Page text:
mini review: Café Unido

You may have read in the news of President Joe Biden’s visit on Cinco de Mayo to Las Gemelas, a taqueria in Washington, DC’s La Cosecha market. It’s too bad he didn’t go to the other end of La Cosecha, where he would have found one of DC’s finest coffee purveyors.

La Cosecha is a beautiful, high-end marketplace in the Union Market district, featuring merchants selling food, wine, apparel and household goods, all to showcase the diaspora of Latin American cultures. There you’ll find Café Unido, a stand in the market selling Panamanian coffees, with airy indoor and outdoor seating areas.

Café Unido is the first US location of its namesake, which operates multiple cafes in Panama and roasts coffee beans grown by Panamanian farms. Due to some happy coincidental luck, those of us living in the DC area are fortunate to have Unido as well as Dua Coffee DC, the first location outside Indonesia of a roaster/café operator celebrating the coffee produced in its home country.

I’ve visited twice, and been very impressed by the quality. Their regular espresso drinks feature an incredibly smooth, fully balanced flavor. Your drink will be made on a beautiful Slayer machine encased in highly reflective stainless steel.

Being from Panama, it’s no surprise that Café Unido also serves Geisha coffee, the very rare and expensive beans grown at high altitude. It’s served at the shop only as a pour over, and the staff are very enthusiastic about it and happy to share information with curious customers.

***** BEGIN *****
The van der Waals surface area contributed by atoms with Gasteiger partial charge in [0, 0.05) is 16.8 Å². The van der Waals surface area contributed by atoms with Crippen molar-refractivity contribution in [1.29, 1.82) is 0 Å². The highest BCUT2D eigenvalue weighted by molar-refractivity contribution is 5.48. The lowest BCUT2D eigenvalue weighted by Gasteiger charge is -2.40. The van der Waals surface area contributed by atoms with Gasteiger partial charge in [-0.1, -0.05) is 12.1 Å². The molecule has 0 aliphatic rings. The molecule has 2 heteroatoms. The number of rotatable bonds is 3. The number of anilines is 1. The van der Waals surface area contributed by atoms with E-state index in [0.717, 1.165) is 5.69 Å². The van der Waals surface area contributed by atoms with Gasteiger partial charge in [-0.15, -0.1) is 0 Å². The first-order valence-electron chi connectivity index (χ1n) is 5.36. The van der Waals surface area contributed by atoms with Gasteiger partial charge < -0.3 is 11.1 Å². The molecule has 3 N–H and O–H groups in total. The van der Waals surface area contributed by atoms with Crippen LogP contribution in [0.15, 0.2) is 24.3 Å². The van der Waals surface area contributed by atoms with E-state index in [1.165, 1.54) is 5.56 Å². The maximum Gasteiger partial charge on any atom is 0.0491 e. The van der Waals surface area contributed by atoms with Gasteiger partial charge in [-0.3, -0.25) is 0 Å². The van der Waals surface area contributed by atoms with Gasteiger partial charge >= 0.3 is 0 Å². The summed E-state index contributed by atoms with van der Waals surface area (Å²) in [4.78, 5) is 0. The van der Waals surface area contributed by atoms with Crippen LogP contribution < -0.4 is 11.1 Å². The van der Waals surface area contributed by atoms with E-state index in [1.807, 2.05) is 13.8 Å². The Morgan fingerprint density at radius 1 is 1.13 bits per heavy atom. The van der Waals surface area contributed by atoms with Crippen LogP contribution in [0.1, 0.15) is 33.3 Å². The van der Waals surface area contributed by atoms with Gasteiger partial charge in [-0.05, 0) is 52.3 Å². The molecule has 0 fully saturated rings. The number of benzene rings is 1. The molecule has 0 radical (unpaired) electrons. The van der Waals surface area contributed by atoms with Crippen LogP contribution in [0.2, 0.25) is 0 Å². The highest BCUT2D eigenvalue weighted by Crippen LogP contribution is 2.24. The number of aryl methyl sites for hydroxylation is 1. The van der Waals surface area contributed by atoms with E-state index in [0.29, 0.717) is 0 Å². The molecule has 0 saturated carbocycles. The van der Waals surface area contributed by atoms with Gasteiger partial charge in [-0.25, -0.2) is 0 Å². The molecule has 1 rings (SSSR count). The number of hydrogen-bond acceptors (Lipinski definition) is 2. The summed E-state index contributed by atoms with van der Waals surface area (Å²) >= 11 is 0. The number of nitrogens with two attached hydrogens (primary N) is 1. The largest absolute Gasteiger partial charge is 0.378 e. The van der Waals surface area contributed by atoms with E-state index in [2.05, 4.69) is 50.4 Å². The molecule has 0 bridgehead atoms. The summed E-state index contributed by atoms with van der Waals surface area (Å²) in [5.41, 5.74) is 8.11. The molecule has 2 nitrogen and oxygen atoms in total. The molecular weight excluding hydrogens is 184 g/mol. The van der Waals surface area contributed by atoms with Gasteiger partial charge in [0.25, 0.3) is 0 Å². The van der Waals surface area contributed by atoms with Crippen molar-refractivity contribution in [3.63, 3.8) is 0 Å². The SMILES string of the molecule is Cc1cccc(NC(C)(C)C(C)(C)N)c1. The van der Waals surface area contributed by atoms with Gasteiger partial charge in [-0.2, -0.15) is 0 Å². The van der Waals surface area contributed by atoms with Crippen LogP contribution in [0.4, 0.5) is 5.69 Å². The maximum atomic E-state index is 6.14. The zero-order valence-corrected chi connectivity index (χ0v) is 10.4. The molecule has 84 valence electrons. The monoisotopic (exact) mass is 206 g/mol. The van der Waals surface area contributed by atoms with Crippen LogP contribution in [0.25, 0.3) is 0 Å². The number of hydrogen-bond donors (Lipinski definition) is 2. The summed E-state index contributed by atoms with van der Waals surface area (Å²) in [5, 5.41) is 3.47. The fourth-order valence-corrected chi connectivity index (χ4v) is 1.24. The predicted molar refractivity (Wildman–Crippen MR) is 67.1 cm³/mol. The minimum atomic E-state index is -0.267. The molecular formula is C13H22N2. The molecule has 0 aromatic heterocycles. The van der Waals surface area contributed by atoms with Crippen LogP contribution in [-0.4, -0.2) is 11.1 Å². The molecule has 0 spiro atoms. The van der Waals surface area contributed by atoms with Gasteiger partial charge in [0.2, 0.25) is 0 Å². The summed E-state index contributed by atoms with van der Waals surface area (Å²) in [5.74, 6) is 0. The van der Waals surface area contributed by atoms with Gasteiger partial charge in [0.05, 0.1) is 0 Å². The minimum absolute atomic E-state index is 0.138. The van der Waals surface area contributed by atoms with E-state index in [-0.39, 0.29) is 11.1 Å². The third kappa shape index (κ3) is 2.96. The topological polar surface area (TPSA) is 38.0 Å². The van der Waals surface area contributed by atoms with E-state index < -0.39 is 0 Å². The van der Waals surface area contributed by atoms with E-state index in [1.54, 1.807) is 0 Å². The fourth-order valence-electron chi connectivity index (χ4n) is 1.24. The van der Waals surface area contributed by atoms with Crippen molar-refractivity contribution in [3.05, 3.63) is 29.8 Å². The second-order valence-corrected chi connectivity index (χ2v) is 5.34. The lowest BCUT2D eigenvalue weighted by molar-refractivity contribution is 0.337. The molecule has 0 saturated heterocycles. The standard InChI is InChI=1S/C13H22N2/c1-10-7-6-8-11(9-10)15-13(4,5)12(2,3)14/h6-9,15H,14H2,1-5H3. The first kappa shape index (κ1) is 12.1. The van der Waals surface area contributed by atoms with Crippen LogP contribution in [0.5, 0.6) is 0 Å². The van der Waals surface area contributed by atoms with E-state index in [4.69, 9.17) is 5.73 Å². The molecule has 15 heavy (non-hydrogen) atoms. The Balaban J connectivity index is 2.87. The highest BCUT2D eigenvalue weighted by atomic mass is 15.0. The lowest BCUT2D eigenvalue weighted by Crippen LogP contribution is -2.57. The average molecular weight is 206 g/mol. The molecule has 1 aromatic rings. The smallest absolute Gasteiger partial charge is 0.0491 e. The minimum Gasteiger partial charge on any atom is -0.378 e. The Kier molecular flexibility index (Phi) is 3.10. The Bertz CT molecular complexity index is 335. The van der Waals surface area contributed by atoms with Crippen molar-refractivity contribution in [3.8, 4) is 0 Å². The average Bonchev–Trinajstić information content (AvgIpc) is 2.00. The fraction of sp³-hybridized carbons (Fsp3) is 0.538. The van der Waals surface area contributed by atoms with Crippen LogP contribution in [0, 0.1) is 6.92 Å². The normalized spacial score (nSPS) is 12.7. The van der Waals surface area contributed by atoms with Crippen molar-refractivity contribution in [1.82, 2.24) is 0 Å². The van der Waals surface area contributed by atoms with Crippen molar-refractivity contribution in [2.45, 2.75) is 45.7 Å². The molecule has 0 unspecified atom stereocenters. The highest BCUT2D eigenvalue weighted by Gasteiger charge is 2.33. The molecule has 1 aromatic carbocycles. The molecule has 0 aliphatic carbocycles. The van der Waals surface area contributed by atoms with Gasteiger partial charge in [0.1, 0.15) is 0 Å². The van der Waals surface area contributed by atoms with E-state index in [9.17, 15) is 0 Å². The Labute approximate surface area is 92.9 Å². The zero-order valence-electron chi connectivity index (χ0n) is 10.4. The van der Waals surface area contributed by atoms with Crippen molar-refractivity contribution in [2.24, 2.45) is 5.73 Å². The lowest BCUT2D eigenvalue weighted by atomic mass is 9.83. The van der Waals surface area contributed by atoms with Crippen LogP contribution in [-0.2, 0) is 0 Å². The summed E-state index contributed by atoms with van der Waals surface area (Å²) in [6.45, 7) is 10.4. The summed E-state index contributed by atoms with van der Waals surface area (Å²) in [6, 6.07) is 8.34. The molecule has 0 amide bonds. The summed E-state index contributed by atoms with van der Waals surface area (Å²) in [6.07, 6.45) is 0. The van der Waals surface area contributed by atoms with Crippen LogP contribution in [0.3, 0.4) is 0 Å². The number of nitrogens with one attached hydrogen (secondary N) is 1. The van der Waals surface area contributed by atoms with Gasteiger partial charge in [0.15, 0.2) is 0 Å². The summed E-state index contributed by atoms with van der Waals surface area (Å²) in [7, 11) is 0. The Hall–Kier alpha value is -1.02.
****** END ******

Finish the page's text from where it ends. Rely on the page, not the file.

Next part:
On my first visit, seeing they offered Geisha, I asked the manager on duty about it. He was so happy to see my interest that he gave me free of charge one of their single-serve Geisha dripkit packs (and no, I didn’t play the “I write a blog about coffee” card).

The dripkit was incredibly easy to use, and much sturdier and less fiddly than the versions I’d previously tried from Ethiopia. The kit sits securely on your coffee cup, and because it doesn’t go as deep into the cup you don’t have to worry about the coffee grounds sachet sitting in the coffee it produces.

There was a lot to like about the process. You slowly fill the kit with water four times; no need to measure to ensure you’re not using too little or too much water, and no need to time how long it steeps. The cardboard body makes for an easy clean up. And you get a clear freshness date on the package.

As for the taste, it’s different from anything else I’ve had before. Very chocolatey, and fruit-forward; to me it tasted like a cherry cordial. It was light and fresh, and honestly unlike coffee. I since returned and bought another dripkit, and the taste was very consistent both times. I can see having it from time to time as a special treat, but not regularly given the price point and how unique the taste is compared to other coffees. While I am not a pour over fan, I plan to try the Geisha pour over at the café to see how it tastes compared to the dripkit.

Café Unido has expansion plans, with a soon to open roastery in the works nearby within the Union Market complex. This will enable them to ship raw beans to DC and roast them on site, increasing their ability to serve the freshest coffee possible. The company also hopes to be able to host tastings at a cupping station within the roastery, as well as other events and classes.

Café Unido
1280 4th Street, NE, Washington, DC, inside La Cosecha marketplace

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